rkennke at redhat.com
Wed May 4 16:15:22 UTC 2022
I would like to announce that Lilliput reached an important milestone:
64bit sized object headers. :-)
Currently, in upstream JDK, objects in the Java heap have 96 bits of
header (or even 128 when running with -XX:-UseCompressedClassPointers):
64 bits for the mark-word (which is multi-purpose, covering lock-bits,
pointers to stack-locks or object monitors, GC age bits, GC forwarding
pointer and identity hashcode) and 32 or 64 bits for compressed Klass*
pointer (possibly compressed).
This milestone of Lilliput merges the mark-word and the Klass* into a
single 64bit word, thus saving ~32bit (or 64bit with CCPs) per object.
In order to do so, we turn on class-pointer-compression unconditionally,
and put the 32bit Klass* into the upper 32bits of the object header.
This means we need to coordinate with synchronization subsystem and the
GC in order to read the correct header in case the object header has
been displaced by a stack-lock, object monitor or GC forwarding pointer.
Any code that loads the Klass* now needs to check for such situation (by
checking the lock-bits) and carefully extract the Klass* if it is the case.
- The identity hashcode is currently limited to 25bits. That is so that
we can fit everything into the header. The next milestone will handle
the identity hashcode entirely differently, requiring only 2 bits in the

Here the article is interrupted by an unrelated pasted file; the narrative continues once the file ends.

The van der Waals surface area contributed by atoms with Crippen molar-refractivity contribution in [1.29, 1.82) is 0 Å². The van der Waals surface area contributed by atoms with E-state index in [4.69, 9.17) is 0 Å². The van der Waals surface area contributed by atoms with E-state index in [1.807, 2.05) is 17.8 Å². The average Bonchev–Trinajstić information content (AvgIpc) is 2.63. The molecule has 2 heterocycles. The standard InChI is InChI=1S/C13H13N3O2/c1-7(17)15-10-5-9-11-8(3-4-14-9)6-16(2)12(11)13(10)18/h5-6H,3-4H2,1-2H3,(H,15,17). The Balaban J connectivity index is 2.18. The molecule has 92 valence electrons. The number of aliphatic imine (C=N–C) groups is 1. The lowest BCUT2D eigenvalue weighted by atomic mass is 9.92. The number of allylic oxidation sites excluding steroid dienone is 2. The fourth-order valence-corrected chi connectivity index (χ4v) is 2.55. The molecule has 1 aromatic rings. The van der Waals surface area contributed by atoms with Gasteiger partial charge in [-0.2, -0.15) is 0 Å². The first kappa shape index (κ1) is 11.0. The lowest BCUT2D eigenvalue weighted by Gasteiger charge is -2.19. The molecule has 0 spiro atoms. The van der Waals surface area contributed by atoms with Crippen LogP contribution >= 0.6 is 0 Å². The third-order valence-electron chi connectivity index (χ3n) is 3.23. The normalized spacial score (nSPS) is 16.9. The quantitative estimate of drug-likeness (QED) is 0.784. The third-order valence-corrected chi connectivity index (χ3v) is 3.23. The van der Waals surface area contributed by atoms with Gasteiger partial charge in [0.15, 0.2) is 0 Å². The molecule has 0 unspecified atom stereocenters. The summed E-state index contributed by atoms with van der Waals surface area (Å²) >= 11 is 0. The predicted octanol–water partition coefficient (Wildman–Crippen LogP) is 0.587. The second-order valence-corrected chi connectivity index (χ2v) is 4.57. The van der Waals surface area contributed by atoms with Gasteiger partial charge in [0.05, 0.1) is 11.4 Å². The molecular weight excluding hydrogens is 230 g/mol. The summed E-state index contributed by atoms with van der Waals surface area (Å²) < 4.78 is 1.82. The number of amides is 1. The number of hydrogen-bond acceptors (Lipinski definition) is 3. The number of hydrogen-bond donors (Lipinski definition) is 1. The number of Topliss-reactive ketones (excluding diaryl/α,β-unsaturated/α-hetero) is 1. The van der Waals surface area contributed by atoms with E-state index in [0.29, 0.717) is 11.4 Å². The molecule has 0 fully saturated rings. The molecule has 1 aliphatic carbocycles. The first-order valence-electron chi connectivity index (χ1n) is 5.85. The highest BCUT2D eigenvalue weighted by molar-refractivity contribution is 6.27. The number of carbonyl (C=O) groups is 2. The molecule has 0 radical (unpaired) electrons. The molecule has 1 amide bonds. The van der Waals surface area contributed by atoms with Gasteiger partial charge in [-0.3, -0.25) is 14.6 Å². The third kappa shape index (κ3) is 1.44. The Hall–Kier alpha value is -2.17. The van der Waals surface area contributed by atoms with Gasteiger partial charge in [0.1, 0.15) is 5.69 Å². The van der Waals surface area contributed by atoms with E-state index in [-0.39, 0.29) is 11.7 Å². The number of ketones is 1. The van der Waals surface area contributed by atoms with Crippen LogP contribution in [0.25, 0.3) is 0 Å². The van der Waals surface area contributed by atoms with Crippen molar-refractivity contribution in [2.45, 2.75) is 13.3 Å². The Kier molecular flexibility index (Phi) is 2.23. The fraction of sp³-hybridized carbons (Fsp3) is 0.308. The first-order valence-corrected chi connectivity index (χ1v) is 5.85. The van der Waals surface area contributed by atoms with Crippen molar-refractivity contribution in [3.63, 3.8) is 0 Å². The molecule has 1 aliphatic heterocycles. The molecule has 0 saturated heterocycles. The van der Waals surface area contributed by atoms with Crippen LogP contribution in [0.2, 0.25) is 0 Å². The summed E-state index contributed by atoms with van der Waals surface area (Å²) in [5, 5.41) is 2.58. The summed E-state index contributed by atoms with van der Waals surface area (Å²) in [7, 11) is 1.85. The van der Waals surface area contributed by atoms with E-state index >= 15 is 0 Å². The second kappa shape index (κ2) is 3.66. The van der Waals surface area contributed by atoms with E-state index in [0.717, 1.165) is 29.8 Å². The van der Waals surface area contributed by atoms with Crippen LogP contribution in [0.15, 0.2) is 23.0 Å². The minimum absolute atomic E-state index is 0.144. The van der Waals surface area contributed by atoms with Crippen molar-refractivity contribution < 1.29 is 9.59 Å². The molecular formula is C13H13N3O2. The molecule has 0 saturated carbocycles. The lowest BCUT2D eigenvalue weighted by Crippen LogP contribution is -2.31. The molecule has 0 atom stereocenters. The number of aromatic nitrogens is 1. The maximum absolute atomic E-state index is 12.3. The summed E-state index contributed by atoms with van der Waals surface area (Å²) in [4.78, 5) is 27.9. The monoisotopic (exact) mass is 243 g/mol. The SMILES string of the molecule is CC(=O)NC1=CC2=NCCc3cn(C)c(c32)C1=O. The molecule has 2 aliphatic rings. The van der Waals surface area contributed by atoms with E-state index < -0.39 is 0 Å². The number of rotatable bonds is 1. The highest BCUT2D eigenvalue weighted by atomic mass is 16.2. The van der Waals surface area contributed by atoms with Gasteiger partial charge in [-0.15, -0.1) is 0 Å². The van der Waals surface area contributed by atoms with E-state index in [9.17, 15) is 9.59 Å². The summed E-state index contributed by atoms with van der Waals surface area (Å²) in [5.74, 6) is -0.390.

header, and allowing 32bits (or more, if we wanted) for the actual hashcode.
- The serviceability agent is not supported. It would have to deal with
header overloads to get to the Klass*, and I did not want to bother with
that, especially given that I intend to get rid of the overload entirely
- then this problem with disappear.
- Only x86_64 and aarch64 are supported. x86_32 should work, but don't
behave any differently (mark-word and Klass* are already 32bits there,
that makes 64bit together).
- Some array types don't benefit from the improvement, due to alignment
restrictions. That is double, long and Object (when running
without compressed oops). In other words, all 64bit array element types
need to be aligned to 64bit addresses, and thus cannot use the extra
32bits free space after 64bit header and 32bit array length.
You can grab the milestone 1 by checking out the lilliput-milestone-1
tag, and build that yourself:
Or by trying one of Aleksey's nightly builds (they are following master
branch, though, so will eventually drift away from the tag):
Let us now how it goes!
Huge thanks go to everybody involved, be it by contributing code,
discussions, reviews, infrastructure, etc.
We are already working on next milestone, which will be 32bit headers :-D
Red Hat GmbH, Registered seat: Werner von Siemens Ring 14, D-85630
Commercial register: Amtsgericht Muenchen/Munich, HRB 153243,
Managing Directors: Ryan Barnhart, Charles Cachera, Michael O'Neill, Amy
More information about the lilliput-dev